Unfortunately neither of these boxes have on-board video on the mobos, so I'd have to leave at least one card in, but I could try that as well.

@skg:

I noticed something similar the first time I tried installing it on fortress. I got that failed to install bootloader error, but then I started the install over again (right OTT like you said) and the second time is when it seemed to complete Ok, but then the system wouldn't boot up afterwards. So I'm not sure what is up with that. Dagorath may be right and I need to scrub the disks somehow to cleanse them of their Red Hat ways, but dunno.

I'm going to give it one more try with Ubuntu and see how far I get, but in the background I've been trying to get a WinXP Pro x64 installer from work and just go with that. Unfortunately, it seems the dark side is better in this regard to getting the cards up and running with grid.
3) Message boards : Graphics cards (GPUs) : Befuddled by CC1.3 cards on Linux x64 -- help/advice (Message 21803)
Posted 1121 days ago by Ketzer7
Well, between any reinstalls I have done, I always go into the Intel south bridge RAID controller and delete the array I have defined and then recreate it so that it should wipe out all of the MBR and partition data, at least that's what I always thought it did, but maybe not..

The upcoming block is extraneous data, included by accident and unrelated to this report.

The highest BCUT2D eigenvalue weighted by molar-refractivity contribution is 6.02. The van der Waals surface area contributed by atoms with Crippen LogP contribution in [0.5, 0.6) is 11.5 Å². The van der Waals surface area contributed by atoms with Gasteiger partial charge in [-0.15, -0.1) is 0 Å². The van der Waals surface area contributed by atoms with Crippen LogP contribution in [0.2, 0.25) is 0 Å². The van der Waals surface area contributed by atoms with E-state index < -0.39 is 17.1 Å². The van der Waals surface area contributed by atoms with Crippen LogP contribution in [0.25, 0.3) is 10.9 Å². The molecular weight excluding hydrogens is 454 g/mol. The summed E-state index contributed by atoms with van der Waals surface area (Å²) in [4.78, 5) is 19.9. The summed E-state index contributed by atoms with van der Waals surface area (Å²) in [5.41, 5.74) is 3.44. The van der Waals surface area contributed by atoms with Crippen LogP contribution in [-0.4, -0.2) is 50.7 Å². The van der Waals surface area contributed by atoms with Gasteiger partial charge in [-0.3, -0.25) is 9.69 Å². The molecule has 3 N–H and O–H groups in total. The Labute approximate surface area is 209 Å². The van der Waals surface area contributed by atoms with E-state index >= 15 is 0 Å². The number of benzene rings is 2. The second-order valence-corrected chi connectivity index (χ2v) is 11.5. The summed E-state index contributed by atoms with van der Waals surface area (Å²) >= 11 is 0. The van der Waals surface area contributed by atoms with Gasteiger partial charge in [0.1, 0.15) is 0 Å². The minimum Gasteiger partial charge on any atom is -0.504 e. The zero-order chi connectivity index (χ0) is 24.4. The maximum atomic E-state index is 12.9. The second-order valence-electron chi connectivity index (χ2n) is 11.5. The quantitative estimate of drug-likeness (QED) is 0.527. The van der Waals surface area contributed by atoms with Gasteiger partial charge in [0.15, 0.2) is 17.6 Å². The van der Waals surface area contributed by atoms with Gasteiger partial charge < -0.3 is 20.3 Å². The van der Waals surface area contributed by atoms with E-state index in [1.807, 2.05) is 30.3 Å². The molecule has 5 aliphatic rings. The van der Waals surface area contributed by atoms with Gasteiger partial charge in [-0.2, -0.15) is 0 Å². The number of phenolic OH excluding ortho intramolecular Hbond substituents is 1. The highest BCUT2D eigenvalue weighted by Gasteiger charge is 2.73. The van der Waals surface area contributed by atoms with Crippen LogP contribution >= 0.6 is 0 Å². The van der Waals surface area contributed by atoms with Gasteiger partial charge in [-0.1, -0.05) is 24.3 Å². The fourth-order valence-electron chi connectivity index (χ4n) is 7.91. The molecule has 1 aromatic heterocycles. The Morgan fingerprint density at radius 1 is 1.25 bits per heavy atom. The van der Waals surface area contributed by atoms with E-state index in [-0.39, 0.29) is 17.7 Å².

4) Message boards : Graphics cards (GPUs) : Befuddled by CC1.3 cards on Linux x64 -- help/advice (Message 21801)
Posted 1121 days ago by Ketzer7
heh I would if I could get it to install and run..

I just tried installing Ubuntu 11.04 to both of my crunching boxes with GT200 cards in them.

The first one (fortress) got most of the way through the install without any problems and then just crapped out with an error telling me it couldn't install GRUB to /dev/sda. I was like wtfbbq? So I killed it, tried again from scratch, and then it finished installing fine, came up with the little screen I needed to reboot, pushed reboot, and it basically locked at that screen. So reset the box manually, and now when it comes up, it acts like there is no bootloader, it just sits there. <sigh>